Table 1

The primer pairs used for the amplification of IL-1β −31T→C, IL-1β −511C→T, IL-6 −172G→C and the IL-1RN VNTR polymorphisms and the specific allele sizes for each polymorphism

Genotyping

The IL-1β gene

PCR amplification reactions for −31T→C and −511C→T were performed in 40 μl containing 200 ng of genomic DNA, 20 pmol of each primer (table 1), 2.0 mM MgCl2, 50 mM KCl, 10 mM Tris–HCl (pH 8.3), 200 μM dATP, dCTP, dGTP, and dTTP and 0.5 U Taq DNA polymerase (New England Biolabs, Ipswich, Massachusetts, USA). PCR was conducted using a thermal cycler (Hybaid; PCR Express, Middlesex, UK). PCR conditions were an initial denaturing step of 94°C for 10 min, 35 cycles of 94°C for 25 s, 54°C for 45 s and 72°C for 30 s and final incubation at 72°C for 5 min (adapted from Yang et al13 and Sakuma et al12). AvaI and AluI RFLPs (figure B1 in supplement B) were used for allelic discrimination of −31T→C and −511C→T, respectively, following manufacturer's recommendations (New England Biolabs). Products were resolved on 2% agarose gels and visualised by SYBR Gold staining (figure B2 in supplement B).

The IL-6 gene

IL-6 −172G→C was PCR amplified, using primers specified in table 1, following standard conditions with minor changes: SuperTherm Taq (Southern Cross Biotechnology, Claremont, South Africa) and 3.5 mM MgCl2 was used. Alleles were discriminated using the NlaIII RFLP (figures B1 and B2 in supplement B) (New England Biolabs).

The IL-1RN gene

PCR amplification reactions of the VNTR within intron 2 of IL-1RN (figure B1 in supplement B) were performed, using primers specified in table 1, following standard conditions. PCR cycling parameters were a denaturing step of 94°C for 5 min, 35 cycles of 94°C for 30 s, 51°C for 30 s and 72°C for 40 s, and a final extension step of 72°C for 5 min. PCR products were resolved on 2% agarose gels (figure B2 in supplement B). Five alleles of the VNTR are presented in table 1.12 38

Statistical analysis

Basic characteristics of the study groups were presented in previous published studies16 17 30 31 and are summarised in appendix A. Logistic regression was used to compare the population groups (SA and AUS) with respect to baseline characteristics as well as genotype and allelic distributions. In order to increase power and reduce the number of individual tests done, the population groups were combined for analysis of diagnostic status and therefore all analyses were also adjusted for country (SA and AUS). Allele combinations were inferred for each possible selection of genotypes, from pairs to all five of the polymorphisms investigated in this study. Logistic regression was also used to compare the TEN and CON groups with respect to genotype, allele and allele-combination frequencies. All analyses were adjusted for the interaction between gender and population group because it was found to have a highly significant association with diagnostic group.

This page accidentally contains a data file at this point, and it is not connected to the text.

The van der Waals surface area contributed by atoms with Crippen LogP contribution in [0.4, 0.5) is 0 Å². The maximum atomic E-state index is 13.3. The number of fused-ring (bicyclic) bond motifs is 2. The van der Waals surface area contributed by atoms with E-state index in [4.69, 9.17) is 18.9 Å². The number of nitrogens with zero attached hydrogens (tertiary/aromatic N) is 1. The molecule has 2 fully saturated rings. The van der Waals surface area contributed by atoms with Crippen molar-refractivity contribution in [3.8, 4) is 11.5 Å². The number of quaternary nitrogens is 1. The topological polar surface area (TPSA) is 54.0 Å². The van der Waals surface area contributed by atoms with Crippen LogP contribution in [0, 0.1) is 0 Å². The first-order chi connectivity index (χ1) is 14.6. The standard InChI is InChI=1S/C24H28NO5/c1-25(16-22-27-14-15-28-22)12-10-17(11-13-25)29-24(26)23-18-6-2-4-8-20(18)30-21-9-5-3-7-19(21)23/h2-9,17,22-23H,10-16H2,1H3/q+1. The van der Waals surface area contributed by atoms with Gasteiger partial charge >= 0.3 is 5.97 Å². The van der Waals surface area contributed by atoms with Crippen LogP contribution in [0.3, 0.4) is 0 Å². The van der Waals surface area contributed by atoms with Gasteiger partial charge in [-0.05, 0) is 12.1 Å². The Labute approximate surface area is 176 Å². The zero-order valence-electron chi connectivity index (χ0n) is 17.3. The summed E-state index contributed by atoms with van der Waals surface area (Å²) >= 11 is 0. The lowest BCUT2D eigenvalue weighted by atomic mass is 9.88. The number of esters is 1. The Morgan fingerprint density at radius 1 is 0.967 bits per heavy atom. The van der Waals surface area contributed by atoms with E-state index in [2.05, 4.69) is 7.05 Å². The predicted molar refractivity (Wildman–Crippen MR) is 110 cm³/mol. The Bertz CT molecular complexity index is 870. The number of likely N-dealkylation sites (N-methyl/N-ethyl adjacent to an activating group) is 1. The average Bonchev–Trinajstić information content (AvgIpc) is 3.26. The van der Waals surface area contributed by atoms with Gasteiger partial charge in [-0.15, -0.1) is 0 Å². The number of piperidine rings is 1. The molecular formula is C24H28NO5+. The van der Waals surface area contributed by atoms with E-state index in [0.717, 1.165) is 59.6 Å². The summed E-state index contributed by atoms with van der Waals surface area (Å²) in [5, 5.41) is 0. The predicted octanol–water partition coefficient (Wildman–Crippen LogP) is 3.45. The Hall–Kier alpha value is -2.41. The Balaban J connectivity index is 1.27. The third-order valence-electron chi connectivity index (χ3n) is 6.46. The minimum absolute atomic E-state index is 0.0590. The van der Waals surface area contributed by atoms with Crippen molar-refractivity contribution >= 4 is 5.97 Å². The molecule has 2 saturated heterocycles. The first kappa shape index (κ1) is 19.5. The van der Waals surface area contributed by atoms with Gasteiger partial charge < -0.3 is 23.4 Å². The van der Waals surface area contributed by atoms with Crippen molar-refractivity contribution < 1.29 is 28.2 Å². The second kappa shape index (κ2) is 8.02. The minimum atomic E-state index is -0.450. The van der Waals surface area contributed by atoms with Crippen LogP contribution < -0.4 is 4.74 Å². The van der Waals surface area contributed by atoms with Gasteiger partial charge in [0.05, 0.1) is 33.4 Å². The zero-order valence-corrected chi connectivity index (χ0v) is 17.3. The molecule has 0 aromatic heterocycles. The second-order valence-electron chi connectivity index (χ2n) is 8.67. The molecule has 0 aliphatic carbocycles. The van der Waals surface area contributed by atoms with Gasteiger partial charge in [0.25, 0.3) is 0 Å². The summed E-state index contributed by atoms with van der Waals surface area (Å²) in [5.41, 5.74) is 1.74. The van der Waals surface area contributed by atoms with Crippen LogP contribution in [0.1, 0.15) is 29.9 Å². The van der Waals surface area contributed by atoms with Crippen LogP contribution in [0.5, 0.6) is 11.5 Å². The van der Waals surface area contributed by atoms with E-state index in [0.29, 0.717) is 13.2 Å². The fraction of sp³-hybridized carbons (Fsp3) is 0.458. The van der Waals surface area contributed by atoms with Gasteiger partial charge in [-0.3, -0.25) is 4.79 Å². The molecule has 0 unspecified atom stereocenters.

Results corresponding to a p value of <0.05 were described as significant. The freely available programming environment, R39 and R packages were used for all analyses. The R package genetics40 was used to estimate genotype and allele frequencies and Hardy–Weinberg equilibrium (HWE) probabilities. Frequencies of allele combinations (of polymorphisms) were inferred and analysed using the R package, haplo.stats.41 42

Results

Participant characteristics

The SA and AUS participants investigated in this paper were previously described and compared in detail (supplement A).16 17 30 31 The gender distribution differed highly significantly between the SA and AUS groups and a highly significant interaction between gender and group (SA and AUS) on diagnosis was also noted (table A2 in supplement A). The percentage of women was the same in both SA and AUS TEN groups, but differed significantly in the CON groups (p<0.001). The percentage of women in the AUS TEN group are less than half (27%) of the percentage of women in the AUS CON (60%) group, whereas in SA the difference is much smaller between the TEN and CON groups. The IL-6 −172G→C genotype and allelic distributions differed significantly between SA and AUS. No other genotype effects were observed on the descriptive measures (results not shown).

Genotype and allele frequency distributions